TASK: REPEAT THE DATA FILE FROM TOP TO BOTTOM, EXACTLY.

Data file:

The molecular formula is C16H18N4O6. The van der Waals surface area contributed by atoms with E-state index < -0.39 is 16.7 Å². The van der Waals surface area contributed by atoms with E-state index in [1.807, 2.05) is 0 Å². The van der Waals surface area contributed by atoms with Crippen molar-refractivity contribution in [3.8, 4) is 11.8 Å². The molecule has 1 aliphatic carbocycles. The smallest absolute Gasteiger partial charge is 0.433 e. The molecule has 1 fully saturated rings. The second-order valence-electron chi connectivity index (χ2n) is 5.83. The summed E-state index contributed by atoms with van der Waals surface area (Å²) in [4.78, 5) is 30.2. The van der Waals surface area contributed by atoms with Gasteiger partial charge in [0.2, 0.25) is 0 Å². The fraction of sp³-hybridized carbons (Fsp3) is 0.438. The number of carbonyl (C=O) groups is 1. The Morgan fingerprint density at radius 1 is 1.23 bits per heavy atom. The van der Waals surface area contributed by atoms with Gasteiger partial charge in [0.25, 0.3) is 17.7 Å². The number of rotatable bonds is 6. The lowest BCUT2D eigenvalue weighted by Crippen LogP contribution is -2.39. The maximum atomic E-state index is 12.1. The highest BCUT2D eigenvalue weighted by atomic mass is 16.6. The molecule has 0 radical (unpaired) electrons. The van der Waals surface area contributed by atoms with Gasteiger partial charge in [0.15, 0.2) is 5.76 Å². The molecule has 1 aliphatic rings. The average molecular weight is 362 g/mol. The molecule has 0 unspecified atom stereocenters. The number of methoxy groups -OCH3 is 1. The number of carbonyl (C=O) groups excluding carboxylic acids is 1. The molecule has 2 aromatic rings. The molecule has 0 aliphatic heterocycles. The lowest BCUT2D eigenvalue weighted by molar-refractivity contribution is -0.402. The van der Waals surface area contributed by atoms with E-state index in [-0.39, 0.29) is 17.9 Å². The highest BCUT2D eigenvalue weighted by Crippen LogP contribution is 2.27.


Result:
The molecular formula is C16H18N4O6. The van der Waals surface area contributed by atoms with E-state index < -0.39 is 16.7 Å². The van der Waals surface area contributed by atoms with E-state index in [1.807, 2.05) is 0 Å². The van der Waals surface area contributed by atoms with Crippen molar-refractivity contribution in [3.8, 4) is 11.8 Å². The molecule has 1 aliphatic carbocycles. The smallest absolute Gasteiger partial charge is 0.433 e. The molecule has 1 fully saturated rings. The second-order valence-electron chi connectivity index (χ2n) is 5.83. The summed E-state index contributed by atoms with van der Waals surface area (Å²) in [4.78, 5) is 30.2. The van der Waals surface area contributed by atoms with Gasteiger partial charge in [0.2, 0.25) is 0 Å². The fraction of sp³-hybridized carbons (Fsp3) is 0.438. The number of carbonyl (C=O) groups is 1. The Morgan fingerprint density at radius 1 is 1.23 bits per heavy atom. The van der Waals surface area contributed by atoms with Gasteiger partial charge in [0.25, 0.3) is 17.7 Å². The number of rotatable bonds is 6. The lowest BCUT2D eigenvalue weighted by Crippen LogP contribution is -2.39. The maximum atomic E-state index is 12.1. The highest BCUT2D eigenvalue weighted by atomic mass is 16.6. The molecule has 0 radical (unpaired) electrons. The van der Waals surface area contributed by atoms with Gasteiger partial charge in [0.15, 0.2) is 5.76 Å². The molecule has 1 aliphatic rings. The average molecular weight is 362 g/mol. The molecule has 0 unspecified atom stereocenters. The number of methoxy groups -OCH3 is 1. The number of carbonyl (C=O) groups excluding carboxylic acids is 1. The molecule has 2 aromatic rings. The molecule has 0 aliphatic heterocycles. The lowest BCUT2D eigenvalue weighted by molar-refractivity contribution is -0.402. The van der Waals surface area contributed by atoms with E-state index in [-0.39, 0.29) is 17.9 Å². The highest BCUT2D eigenvalue weighted by Crippen LogP contribution is 2.27.